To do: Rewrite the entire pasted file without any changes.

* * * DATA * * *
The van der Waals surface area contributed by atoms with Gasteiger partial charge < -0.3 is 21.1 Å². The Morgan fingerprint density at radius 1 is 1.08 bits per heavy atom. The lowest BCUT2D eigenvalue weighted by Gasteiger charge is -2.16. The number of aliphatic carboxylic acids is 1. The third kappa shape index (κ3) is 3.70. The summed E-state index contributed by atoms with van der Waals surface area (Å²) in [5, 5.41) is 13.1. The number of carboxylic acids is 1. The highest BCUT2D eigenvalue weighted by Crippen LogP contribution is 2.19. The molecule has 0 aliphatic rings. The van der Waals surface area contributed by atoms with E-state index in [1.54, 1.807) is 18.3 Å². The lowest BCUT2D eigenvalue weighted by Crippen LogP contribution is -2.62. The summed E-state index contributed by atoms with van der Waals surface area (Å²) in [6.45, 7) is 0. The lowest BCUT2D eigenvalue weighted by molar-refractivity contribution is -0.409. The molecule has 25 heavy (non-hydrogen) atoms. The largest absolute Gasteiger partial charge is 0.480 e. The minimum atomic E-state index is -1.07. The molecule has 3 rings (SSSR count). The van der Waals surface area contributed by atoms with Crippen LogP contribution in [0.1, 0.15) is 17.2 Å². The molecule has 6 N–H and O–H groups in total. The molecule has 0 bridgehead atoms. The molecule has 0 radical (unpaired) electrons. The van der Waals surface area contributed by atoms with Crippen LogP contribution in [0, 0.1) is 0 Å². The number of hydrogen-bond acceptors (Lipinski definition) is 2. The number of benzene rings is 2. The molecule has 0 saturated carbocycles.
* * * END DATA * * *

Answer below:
The van der Waals surface area contributed by atoms with Gasteiger partial charge < -0.3 is 21.1 Å². The Morgan fingerprint density at radius 1 is 1.08 bits per heavy atom. The lowest BCUT2D eigenvalue weighted by Gasteiger charge is -2.16. The number of aliphatic carboxylic acids is 1. The third kappa shape index (κ3) is 3.70. The summed E-state index contributed by atoms with van der Waals surface area (Å²) in [5, 5.41) is 13.1. The number of carboxylic acids is 1. The highest BCUT2D eigenvalue weighted by Crippen LogP contribution is 2.19. The molecule has 0 aliphatic rings. The van der Waals surface area contributed by atoms with E-state index in [1.54, 1.807) is 18.3 Å². The lowest BCUT2D eigenvalue weighted by Crippen LogP contribution is -2.62. The summed E-state index contributed by atoms with van der Waals surface area (Å²) in [6.45, 7) is 0. The lowest BCUT2D eigenvalue weighted by molar-refractivity contribution is -0.409. The molecule has 25 heavy (non-hydrogen) atoms. The largest absolute Gasteiger partial charge is 0.480 e. The minimum atomic E-state index is -1.07. The molecule has 3 rings (SSSR count). The van der Waals surface area contributed by atoms with Crippen LogP contribution in [0.1, 0.15) is 17.2 Å². The molecule has 6 N–H and O–H groups in total. The molecule has 0 bridgehead atoms. The molecule has 0 radical (unpaired) electrons. The van der Waals surface area contributed by atoms with Crippen LogP contribution in [0, 0.1) is 0 Å². The number of hydrogen-bond acceptors (Lipinski definition) is 2. The number of benzene rings is 2. The molecule has 0 saturated carbocycles.